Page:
Reply
        1. Ian R.

          Remember, there’s a 5-year waiting period before the 15-year BBWAA voting process. The 21 year wait ensures both have passed.

          Torre et al. don’t have to wait because they’re over 65.

          Reply
    1. invitro

      Thanks for posting. I didn’t know about the retired-21-years rule.

      I would pick Marvin Miller only. He is an easy, clear, obvious slam-dunk choice. I am stingy on managers being in the HoF until some method is developed to objectively evaluate them. As others have pointed out, the players are not the best available ones of their era.

      I predict Cox, Torre, and maybe La Russa make it.

      (I am getting excited for the BBWAA ballot!)

      Reply
  11. KHAZAD

    I don’t think Quiz quite gets his due because of his short prime, (1980-85) but what a prime it was! One thing that often goes unnoticed was that he pitched at least 128.1 innings in every full season (1981 was a severely strike shortened season) during that stretch.

    It is also difficult to compare him using batting average, as you somewhat noted above. An example of this is that during that 6 years, he gave up only 57 unintentional walks (about 1 out of every 50 batters he faced) and hit only 3 batters, adding only 60 baserunners to his total. But he ERASED 115 baserunners (via GIDP, CS, and Pickoffs not counted as caught stealing) during that time, which is like taking away a net of 55 baserunners who got a hit.

    In Sutter’s prime, (which was a couple of years longer- 8 years) he allowed 177 extra baserunners by unintentional walk or HBP, but erased only 96, basically adding 81 more baserunners to his hits.

    Even though it took the Royals until he was 27 to actually break camp with him, I wonder if a pitcher like him could ever make it today. There is too much reliance on the radar gun, and I often wonder if there are some quality pitchers who never even get a second look because scouts look at the miles per hour on their fastball and just pass.

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  12. Frank

    I just want to point out that in fact I did grow up hoping to be Quisenberry. Not Quiz; Quisenberry. I wish this column would have come out last week, I would have rocked a mustache for Halloween and gone around tossing candy at children with a sweet submarine style.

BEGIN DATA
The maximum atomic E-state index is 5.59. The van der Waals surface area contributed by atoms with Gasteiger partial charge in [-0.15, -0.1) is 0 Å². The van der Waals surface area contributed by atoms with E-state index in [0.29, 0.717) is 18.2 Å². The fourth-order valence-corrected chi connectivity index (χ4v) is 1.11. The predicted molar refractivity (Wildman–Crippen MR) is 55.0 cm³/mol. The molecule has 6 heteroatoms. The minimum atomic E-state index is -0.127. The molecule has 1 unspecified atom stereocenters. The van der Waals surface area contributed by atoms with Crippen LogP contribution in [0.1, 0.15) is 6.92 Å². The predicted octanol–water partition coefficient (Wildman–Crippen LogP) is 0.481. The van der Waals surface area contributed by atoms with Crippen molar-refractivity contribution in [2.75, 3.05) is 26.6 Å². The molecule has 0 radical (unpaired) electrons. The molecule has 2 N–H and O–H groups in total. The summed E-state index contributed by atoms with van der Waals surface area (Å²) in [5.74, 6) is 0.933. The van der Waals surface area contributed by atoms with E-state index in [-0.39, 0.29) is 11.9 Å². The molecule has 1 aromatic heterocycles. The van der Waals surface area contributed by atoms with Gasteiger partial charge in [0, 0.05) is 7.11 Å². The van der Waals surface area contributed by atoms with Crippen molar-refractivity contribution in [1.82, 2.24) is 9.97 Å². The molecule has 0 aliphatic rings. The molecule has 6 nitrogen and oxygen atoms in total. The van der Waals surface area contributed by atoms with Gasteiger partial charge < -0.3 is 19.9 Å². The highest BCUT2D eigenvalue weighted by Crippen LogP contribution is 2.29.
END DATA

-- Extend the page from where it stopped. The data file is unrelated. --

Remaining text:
And although I am in the major minority on this blog, it should be noted that the HOF is a stupid waste of time argued about by dorks who hang out in their mom’s basement.

    Reply
    1. KHAZAD

      I had a sweet submarine sinker in those days, and one that rose as well. I was a conventional pitcher in games, but I always worked on those on the side, and sometimes pulled them out with a 2 strike count in a big moment in the game. Seeing me suddenly turned into Quisenberry with no warning was sometimes enough to freeze the batter by itself, and if not, they usually swung and missed anyway. It was my secret weapon.

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  13. Gene

    I would rather see any of the players or managers in ahead of Steinbrenner or Miller. Who ever played in the backyard and pretended to be Marvin Miller. I remember looking at each of the mentioned players baseball cards and thinking, ” This guy must be good”. Who wouldn’t rather see a flawed, but at times, awesome player like Dave Parker in the HOF rather than some lawyer?

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  14. TWolf

    As a Royals fan, I would like to see Quisenberry elected to the Hall of Fame. However, to be objective, I don’t believe that he merits it because his period of peak performance (1980-1985) was relatively short and his postseason performance was subpar. The following is a short summary of his post season performances.

    He pitched well in the 1980 ALCS (one win and one save) although he was very lucky that
    Rick Cerone’s bases loaded line drive went directly to shortstop U. L. Washington and Reggie Jackson was doubled off second. If the ball had gone through, we might not remember George Brett’s three run homer off Goose Gossage.

    In the 1980 World Series he appeared in each of the six games in which the Royals lost to the Phillies 4-2. Quisenberry won game three and saved game four However, he lost game two in attempting to protect a two run lead and lost game five in attempting to protect a one run lead.

    In the 1984 ALCS in which the Royals were swept by the Tigers, he lost game two in extra innings.

    In the 1985 ALCS against the Blue Jays, he saved game six and protected a lead in game seven. However, he lost and blew a lead in game two and blew a save in game 4.

    In the 1985 World Series win over the Cardinals, he was the winning pitcher in the Royals’ come-from-behind victory in game six (the Denkinger game). However, in game one, he gave up a late run to the Cardinals which extended a 2-1 lead to 3-1. Dick Howser lost so much confidence in him that in game two (a 4-2 ninth inning loss) he did not bring him in to relieve Charlie Liebrandt until it was too late and Liebrandt had surrendered a 2-0 lead. The Royals
    were fortunate in the 1985 World Series win that they got three complete game victories from Bret Saberhagen and Danny Jackson.

    For relief pitchers who pitched extensively in the post season, Quisenberry’s post season pitching was clearly not as good as hall-of-famers Rollie Fingers, Rich Gossage, Dennis Eckersley, or future hall-of-famer Mariano Rivera.